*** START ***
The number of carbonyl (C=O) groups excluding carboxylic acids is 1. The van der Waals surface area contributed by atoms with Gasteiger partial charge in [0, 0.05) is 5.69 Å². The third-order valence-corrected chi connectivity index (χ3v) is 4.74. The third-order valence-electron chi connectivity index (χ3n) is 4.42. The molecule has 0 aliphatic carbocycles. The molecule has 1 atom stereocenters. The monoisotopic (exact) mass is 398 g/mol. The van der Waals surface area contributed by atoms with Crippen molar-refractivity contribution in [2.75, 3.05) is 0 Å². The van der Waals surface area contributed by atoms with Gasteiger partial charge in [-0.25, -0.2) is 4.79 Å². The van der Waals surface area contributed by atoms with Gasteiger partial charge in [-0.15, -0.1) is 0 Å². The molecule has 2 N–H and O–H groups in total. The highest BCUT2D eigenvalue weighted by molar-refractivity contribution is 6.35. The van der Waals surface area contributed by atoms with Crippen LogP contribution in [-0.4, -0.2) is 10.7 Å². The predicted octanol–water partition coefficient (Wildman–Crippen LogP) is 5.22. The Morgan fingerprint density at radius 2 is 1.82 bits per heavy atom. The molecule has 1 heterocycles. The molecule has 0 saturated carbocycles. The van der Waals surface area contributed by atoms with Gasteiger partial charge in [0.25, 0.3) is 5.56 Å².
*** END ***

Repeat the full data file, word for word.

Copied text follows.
The number of carbonyl (C=O) groups excluding carboxylic acids is 1. The van der Waals surface area contributed by atoms with Gasteiger partial charge in [0, 0.05) is 5.69 Å². The third-order valence-corrected chi connectivity index (χ3v) is 4.74. The third-order valence-electron chi connectivity index (χ3n) is 4.42. The molecule has 0 aliphatic carbocycles. The molecule has 1 atom stereocenters. The monoisotopic (exact) mass is 398 g/mol. The van der Waals surface area contributed by atoms with Crippen molar-refractivity contribution in [2.75, 3.05) is 0 Å². The van der Waals surface area contributed by atoms with Gasteiger partial charge in [-0.25, -0.2) is 4.79 Å². The van der Waals surface area contributed by atoms with Gasteiger partial charge in [-0.15, -0.1) is 0 Å². The molecule has 2 N–H and O–H groups in total. The highest BCUT2D eigenvalue weighted by molar-refractivity contribution is 6.35. The van der Waals surface area contributed by atoms with Crippen LogP contribution in [-0.4, -0.2) is 10.7 Å². The predicted octanol–water partition coefficient (Wildman–Crippen LogP) is 5.22. The Morgan fingerprint density at radius 2 is 1.82 bits per heavy atom. The molecule has 1 heterocycles. The molecule has 0 saturated carbocycles. The van der Waals surface area contributed by atoms with Gasteiger partial charge in [0.25, 0.3) is 5.56 Å².